Whether they’re attracted to the street’s name, or more likely to the nearby river and one of the city’s biggest stretches of green space, the birds and their byproducts have worn out their welcome.
“We called, our neighbors called,” said Galen Heinle, who’s lived on Peterson Parkway for six years and said this is the worst the birds and their droppings have ever been. At one point, he said, the poop problem became so bad in his yard his wife had to hire someone to come in and clean it up. “It was getting to be unsanitary. I’m glad the city’s doing something,” Heinle said.

And, he said, while the birds haven’t shown any overt aggression, they’re obviously a little too comfortable where they are. “When I leave they won’t get out of the way of the car. It’s like, come on, let’s go,” he said.

Fargo police Lt. Joel Vettel said the police, with the help of the North Dakota Game and Fish Department, are starting a baiting and trapping process to attempt to net the birds and move them out to a more rural area. They’ll be feeding the birds on the nearby Cardinal Muench seminary property, and they’re asking people in the neighborhood to stop feeding the birds in the meantime.

The department sent letters to residents in the area last week, informing them of their plans to deal with the turkey takeover. Police also ask that potential onlookers remain respectful of private property and the wildlife themselves while the trapping is going on, though Vettel admits the birds haven’t been quite so mannerly.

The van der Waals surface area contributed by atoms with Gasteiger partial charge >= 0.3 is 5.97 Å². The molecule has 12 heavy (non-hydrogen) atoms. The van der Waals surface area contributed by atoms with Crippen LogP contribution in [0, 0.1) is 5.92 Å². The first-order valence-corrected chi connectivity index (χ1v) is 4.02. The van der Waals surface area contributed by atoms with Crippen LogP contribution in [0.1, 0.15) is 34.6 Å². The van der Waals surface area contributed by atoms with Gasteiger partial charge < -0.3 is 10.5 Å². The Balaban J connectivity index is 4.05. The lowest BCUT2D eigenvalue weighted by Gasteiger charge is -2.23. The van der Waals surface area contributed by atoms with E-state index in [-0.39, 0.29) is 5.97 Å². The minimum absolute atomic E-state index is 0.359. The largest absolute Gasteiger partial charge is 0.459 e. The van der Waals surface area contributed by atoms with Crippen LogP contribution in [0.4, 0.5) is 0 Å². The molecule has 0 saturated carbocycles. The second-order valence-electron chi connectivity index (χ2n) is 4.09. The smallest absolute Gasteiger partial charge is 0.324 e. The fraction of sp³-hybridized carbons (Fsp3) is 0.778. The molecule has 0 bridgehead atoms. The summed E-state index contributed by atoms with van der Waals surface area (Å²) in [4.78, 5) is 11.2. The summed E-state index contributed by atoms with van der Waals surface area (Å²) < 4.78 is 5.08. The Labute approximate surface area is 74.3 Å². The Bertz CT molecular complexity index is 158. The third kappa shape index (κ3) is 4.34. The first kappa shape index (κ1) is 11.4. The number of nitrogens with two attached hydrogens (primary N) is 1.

In addition to leaving their waste all over people’s property, he said they are capable of property damage like knocking down and destroying yard items. “These are wild animals, and when they get into an urban environment, there are adaptations that are not good for the homeowner, and not good for the turkey,” he said.

Police said the trapping process, which should take about four weeks, probably won’t eradicate the area’s entire turkey population. They said the focus is not to move all the birds out of the city, just to bring the bird population down to a more manageable level for an urban environment. Police said they recently trapped and relocated much of a smaller flock in North Fargo near Hector International Airport using a similar technique. Doug Leier, a biologist with North Dakota’s Game and Fish Department, said there has been an urban turkey population in Fargo since he got to the city in 1997. And, he said, with few natural predators, the population continued to grow.

Despite the mess left by the roving rafter of gobblers, Heinle doesn’t want to quit them cold turkey. He is hoping the city won’t trap all the birds. On a moonlit night, he said, he can see a group of about fifty or so roosting in the trees in his yard, all night long, in degrees of minus 20 or more. He agrees that these are tough turkeys. And he’s developed a certain fondness for the feathered fugitives. “I feel sorry for them, in a way,” Heinle said. “You think you’re having a tough day? You don’t want to be a turkey.”